Tasha: When we’re not in a place where we fit, the only thing we notice is how much energy it’s taking away from us. When we’re in a place where it’s aligned with our values, and we can express our authentic self, it adds energy, instead of taking it away.
We’ve been talking about the topic of self-awareness and those small hacks that we can make in our life to be more productive and happy and successful. I thought it would be interesting for us to talk about the topic of rumination.
Rumination, the way I define it, is unproductive levels of self-analysis or self-reflection usually tinged with a sense of self-judgment, self-consciousness, or self-loathing. In the book, I talk about how that can mask itself as productive self-reflection. So if I blow a meeting or do a terrible job presenting to a client, why not spend the next six weeks thinking obsessively about what went wrong, so I can do better next time?
It sounds so silly when you put it that way but many people who have good intentions of being self-aware tend to go overboard and they miss that sense of self-acceptance and gentleness that we have to look at ourselves with.
I’m curious what hacks that you found can help break that cycle.
Caroline: We both write about affect labeling, [the importance of] labeling your emotions quite crisply. I like approaching this [through] expressive writing. “I feel worried about that meeting because I think that I spoke too much or used the wrong slides or they must have thought that I was an idiot when my computer broke…” You write it down, label the emotion, label why you think you feel that way. Then you set it aside. The setting aside is important as the actual expression itself.
Research shows that when you adopt a distance perspective, the level of alert in our brains drops and that makes it easier for us to think clearly about whatever it is that’s gone wrong.
For me, having a go-to distancing question like, “What would I think about this in a year?” is super grounding. It really helps cut the rumination. What about you?
Tasha: One thing I’ve learned from [the] very highly self aware people that I studied was they distance themselves, sometimes by saying, “Do other people around me care about my mistake as much as I do?” because we think we’re the center of our own world, but we’re not the center of everyone else’s. That can be such a powerful way of saying, “Wait a minute, I’m agonizing over this but I bet nobody thought about it again after the meeting was over.”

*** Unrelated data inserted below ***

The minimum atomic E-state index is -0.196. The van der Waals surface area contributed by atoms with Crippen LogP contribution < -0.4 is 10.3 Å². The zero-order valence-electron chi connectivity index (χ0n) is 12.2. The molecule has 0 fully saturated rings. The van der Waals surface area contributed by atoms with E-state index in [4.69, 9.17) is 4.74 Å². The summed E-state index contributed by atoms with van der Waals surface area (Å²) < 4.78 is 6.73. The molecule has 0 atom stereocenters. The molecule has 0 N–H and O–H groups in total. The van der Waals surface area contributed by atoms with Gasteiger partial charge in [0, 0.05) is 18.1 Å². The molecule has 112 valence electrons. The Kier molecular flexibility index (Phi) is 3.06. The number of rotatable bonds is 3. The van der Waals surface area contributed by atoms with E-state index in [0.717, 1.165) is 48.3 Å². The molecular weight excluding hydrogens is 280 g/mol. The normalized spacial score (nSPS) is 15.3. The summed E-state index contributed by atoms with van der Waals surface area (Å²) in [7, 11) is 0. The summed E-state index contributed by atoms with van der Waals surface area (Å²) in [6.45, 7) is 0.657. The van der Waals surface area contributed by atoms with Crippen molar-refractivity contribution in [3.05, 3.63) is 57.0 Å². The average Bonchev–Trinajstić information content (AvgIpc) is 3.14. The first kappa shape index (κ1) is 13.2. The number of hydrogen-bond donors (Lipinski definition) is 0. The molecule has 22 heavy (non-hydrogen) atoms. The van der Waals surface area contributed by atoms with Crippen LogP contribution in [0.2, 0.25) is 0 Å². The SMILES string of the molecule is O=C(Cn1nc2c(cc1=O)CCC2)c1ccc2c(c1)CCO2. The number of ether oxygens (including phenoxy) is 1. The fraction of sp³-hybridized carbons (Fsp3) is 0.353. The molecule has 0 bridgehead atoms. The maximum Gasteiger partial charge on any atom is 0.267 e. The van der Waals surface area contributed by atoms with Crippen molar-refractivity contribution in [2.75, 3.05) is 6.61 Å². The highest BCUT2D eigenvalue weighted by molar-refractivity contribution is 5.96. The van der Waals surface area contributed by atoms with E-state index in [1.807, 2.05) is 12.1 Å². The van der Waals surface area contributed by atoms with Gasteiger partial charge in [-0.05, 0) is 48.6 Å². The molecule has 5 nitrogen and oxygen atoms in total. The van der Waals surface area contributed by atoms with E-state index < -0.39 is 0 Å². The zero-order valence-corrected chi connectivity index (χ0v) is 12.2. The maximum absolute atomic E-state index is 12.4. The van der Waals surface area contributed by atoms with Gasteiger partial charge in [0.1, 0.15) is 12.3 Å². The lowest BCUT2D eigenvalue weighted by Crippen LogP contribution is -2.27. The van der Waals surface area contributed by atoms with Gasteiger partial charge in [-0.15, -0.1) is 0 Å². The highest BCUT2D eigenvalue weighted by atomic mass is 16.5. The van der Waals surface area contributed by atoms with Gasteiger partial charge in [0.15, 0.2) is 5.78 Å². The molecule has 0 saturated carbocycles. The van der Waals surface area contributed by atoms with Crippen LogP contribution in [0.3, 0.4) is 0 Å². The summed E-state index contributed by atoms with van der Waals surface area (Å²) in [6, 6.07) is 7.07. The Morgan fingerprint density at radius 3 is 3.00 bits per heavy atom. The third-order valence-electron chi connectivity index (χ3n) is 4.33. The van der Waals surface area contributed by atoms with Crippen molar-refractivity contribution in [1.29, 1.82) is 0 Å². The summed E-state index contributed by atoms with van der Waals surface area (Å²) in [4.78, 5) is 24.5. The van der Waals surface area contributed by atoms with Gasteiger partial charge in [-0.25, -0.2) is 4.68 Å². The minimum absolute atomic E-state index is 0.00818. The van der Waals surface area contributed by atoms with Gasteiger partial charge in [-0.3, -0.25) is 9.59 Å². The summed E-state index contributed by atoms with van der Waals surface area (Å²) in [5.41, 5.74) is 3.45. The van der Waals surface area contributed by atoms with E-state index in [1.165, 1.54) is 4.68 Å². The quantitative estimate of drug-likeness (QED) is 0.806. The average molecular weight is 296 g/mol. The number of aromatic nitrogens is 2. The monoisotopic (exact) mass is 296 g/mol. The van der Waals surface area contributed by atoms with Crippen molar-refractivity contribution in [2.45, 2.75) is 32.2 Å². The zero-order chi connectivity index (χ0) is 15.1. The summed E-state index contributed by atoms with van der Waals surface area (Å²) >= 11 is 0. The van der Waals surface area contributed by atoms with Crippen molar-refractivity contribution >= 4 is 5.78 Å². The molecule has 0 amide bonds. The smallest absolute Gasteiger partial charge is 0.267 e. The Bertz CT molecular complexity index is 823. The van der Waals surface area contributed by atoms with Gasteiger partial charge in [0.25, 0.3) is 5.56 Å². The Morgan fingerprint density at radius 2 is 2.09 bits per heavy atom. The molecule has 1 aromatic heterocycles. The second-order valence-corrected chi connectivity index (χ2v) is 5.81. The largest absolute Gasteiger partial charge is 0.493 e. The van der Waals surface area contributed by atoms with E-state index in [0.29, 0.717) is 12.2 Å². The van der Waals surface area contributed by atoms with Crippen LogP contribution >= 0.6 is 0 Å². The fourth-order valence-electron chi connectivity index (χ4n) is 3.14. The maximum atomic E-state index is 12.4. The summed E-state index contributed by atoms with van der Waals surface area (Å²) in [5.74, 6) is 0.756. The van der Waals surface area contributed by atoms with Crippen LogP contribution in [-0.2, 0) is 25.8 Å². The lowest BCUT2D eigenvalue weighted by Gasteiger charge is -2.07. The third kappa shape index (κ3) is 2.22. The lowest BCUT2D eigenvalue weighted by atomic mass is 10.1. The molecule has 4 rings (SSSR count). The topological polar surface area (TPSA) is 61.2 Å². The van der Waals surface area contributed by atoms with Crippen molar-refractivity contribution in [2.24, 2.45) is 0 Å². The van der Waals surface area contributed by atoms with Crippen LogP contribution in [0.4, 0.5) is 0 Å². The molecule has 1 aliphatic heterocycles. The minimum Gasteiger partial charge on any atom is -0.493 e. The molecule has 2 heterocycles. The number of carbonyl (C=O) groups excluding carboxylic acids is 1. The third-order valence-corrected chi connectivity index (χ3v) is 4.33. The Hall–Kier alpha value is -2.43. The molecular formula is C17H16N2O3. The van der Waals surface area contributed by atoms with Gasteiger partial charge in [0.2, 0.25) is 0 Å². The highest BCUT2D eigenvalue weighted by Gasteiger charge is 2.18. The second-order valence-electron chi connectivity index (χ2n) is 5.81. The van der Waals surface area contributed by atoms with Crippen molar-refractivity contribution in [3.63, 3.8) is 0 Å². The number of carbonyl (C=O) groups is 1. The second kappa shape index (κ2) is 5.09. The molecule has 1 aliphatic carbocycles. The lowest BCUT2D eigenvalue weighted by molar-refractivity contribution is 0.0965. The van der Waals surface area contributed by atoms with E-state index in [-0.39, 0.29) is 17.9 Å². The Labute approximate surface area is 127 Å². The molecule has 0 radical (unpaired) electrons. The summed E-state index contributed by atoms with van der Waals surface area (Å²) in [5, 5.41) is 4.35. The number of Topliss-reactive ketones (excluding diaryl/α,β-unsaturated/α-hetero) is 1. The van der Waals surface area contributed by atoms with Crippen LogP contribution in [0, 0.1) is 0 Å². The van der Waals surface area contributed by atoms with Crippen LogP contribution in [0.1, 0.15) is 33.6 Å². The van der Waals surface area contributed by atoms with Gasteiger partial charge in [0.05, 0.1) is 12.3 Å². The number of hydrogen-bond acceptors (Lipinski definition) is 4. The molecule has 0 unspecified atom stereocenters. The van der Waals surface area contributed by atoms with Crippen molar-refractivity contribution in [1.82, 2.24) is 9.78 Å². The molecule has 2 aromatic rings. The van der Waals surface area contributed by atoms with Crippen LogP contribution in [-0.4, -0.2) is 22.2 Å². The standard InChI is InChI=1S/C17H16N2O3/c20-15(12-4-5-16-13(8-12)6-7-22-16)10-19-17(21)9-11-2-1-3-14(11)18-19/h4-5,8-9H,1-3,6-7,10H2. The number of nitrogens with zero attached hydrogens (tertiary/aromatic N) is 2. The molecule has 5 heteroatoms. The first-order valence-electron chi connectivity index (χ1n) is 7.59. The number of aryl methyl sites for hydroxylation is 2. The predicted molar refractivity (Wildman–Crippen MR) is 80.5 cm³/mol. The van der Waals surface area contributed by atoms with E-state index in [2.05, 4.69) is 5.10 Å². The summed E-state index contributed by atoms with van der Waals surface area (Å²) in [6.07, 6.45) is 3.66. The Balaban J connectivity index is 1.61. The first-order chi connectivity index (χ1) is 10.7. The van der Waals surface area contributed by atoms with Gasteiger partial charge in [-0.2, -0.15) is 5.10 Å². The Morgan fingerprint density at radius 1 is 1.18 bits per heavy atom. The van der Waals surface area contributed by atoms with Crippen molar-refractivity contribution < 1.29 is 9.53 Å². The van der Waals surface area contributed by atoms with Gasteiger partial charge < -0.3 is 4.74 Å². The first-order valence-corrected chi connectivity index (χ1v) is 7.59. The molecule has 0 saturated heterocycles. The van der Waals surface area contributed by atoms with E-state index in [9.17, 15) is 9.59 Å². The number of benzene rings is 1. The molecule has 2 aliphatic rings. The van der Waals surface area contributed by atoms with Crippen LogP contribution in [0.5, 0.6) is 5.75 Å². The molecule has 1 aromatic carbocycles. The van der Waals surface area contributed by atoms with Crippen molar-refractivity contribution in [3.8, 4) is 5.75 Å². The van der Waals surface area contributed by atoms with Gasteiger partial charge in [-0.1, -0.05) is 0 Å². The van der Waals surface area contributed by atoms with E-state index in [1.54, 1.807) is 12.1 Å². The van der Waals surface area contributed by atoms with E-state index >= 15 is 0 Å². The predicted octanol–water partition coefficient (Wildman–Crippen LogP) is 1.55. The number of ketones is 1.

Caroline: Mindfulness is one of the ways that we can become more self aware, too. What’s your take on how to build it into everyday life?
Tasha: My view on mindfulness has evolved. As a scientist, at first I feared that it was a little bit “woo woo.” But the more I learned, the more I saw the powerful and profound benefits of focusing on the present moment, our reactions, our thoughts, our emotions.
One of the things that I wanted to investigate was what I call “mindfulness without the mantras.” There are a lot of fellow type-A people that can’t even find five minutes in their day. One tool I find useful is called comparing and contrasting. Which is noticing how you feel at a specific moment, good or bad, and asking yourself what patterns you’ve seen in similar moments or even what differences you’ve seen.
For example, [say] I come to work one day and I’m just miserable. I’m in the worst mood. I hate my job. I might step back and say, “Okay, what have I experienced in the recent weeks where I’ve felt similarly?” And maybe I realize that every time I have to get up and do a presentation in front of my team, I feel that sense of deep regret and self-loathing. To look at that pattern, that’s a way for me to have a perspective on what it is about my environment that’s causing this, so that the next time I make that presentation, I can be aware of it in the moment and have a little bit more control.
You talk about this idea of micro-moments of mindfulness. Tell me more about that.
Caroline: One of the things that I’ve seen be very powerful with my clients is learning to simply pause and direct your attention to some single point of focus—which is essentially mindfulness. And to not set the bar too high in deciding what that point of focus should be. So rather than focusing on your breath for 20 minutes, perhaps focus on your breath for 10 breaths and count as you breathe in and breathe out. Maybe not even 10 breaths, maybe just three, in the middle of a meeting.